In 1856, the Chilean essayist Francisco Bilbao first used the term “Latin America” to speak of a region whose countries shared certain traits and which he believed should be united. In a lecture given to the diplomatic community in Paris, Bilbao called for “unifying the soul of America,” an idea that has permeated Latin American thought ever since. Yet, what does it mean to unify the soul of America? And what does this mean for Latinos who live in the US?
Latin America as we know it covers more than seven million square miles beginning at the Rio Grande, on the southern border of the United States, and ends at Tierra del Fuego, at the southern tip of South America. It comprises twenty countries and territories of the US and France. The people living there speak languages derived from Latin—Spanish, Portuguese, French and Creole—but also hundreds of native languages, such as Náhuatl in central Mexico, Quechua in regions of Bolivia, Peru and Ecuador, and Mapudungún in Chile and Argentina. It is a land where ancient civilizations flourished, the most well known being the Aztecs, the Mayas, and the Incas.
The countries of Latin America share a painful colonial past, which left an indelible mark on our identity. Among the deepest imprints is the blending of our civilizations. But the culture of the conquerors mixing with that of the natives enriched our architecture, painting, music, food, and even languages, which have accepted terms of indigenous cultures.
During the colonial period the gold and silver extracted from our lands made the Spanish Empire one of the most powerful of that time. Pride in what Latin America produced nourished the hearts of its inhabitants, who decided to put an end to colonial oppression.
Latin America’s independence struggles began with Mexico’s Independence in 1810, and ended when Cuba became sovereign in 1895. During this time, some of our liberators—Simón Bolívar and José Martí among them—began to speak of uniting “the Americas,” as today’s Latin America was then called.
During the second half of the 20th century, the US increased its economic, diplomatic, and military presence in the region. Leftist movements arose in several Latin American countries. These groups strove for Latin American autonomy, allowing Latin Americans to take responsibility of our destiny. The leftists sought a Latin American utopia, but it proved beyond their grasp. Dictatorships were imposed. Paramilitary groups were created in response, and violence spread.
During the 1990s, Latin America experienced unprecedented economic growth. Countries such as Brazil and Mexico were identified as “emerging powers,” foreign investment flowed in, and free trade agreements were signed. But inequality grew and with it came great discontent.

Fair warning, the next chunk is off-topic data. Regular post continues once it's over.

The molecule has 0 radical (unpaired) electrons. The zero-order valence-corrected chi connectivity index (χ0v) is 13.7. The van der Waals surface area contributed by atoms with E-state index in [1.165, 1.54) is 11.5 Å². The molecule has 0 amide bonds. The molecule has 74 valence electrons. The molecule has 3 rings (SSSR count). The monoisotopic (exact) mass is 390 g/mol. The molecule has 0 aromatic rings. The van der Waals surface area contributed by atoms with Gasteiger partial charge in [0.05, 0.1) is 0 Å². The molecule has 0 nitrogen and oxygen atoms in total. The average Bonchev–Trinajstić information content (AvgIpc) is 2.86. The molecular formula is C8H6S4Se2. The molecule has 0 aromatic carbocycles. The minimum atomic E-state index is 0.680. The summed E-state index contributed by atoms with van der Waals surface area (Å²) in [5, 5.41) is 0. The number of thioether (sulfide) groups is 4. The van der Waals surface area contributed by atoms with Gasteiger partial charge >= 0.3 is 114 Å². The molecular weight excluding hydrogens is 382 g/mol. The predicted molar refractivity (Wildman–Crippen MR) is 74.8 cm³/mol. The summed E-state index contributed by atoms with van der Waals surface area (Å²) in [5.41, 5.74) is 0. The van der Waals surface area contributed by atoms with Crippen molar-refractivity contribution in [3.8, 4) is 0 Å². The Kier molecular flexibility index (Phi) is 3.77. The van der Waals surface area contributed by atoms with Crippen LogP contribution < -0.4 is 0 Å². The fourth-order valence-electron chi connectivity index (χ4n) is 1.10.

At the turn of the twenty first century, nontraditional candidates came to power. They usually emerged from common beginnings, as did Evo Morales in Bolivia and José Mujica in Uruguay.
Part of the shared history of Latin America has also been immigration to the United States. Waves of immigrants have marked not only the history of the US, but also the countries of Latin America.
Today, Hispanics are the largest minority group in the US. The advocacy organization Latino Donor Collaborative estimates that by 2020, we will be responsible for nearly a quarter of the country’s gross domestic product (GDP) growth, representing 12.7 percent of total US GDP.
It is true that the heirs of Latin American cultures are profoundly diverse. But it is also true that we share a history and wounds that have taught us to face adversity. We share a tradition of work and a dream to see a united Latin America. This longing belongs to us all, from the Latin Americans living in far-off Tierra del Fuego to those celebrating Latino pride in this northern corner of the world. This is part of our heritage, and we should celebrate it. Happy Hispanic Heritage Month for all!
Proud to be latino
The Center for American Progress estimates that DREAMers in Alaska contribute $8.6 million to the annual Gross Domestic Product.
According to the PEW Research Center, 5.4% of Alaska voters are Hispanics.
Also in estimates of the PEW Research Center, by 2014 86% of Hispanics in Alaska were born in the United States, while 14% were immigrants.
According to the Pentagon, 1,620 Hispanic soldiers have been stationed in Alaska’s military bases.
According to Unicef (United Nations Children’s Fund), 420 native languages are spoken in Latin America.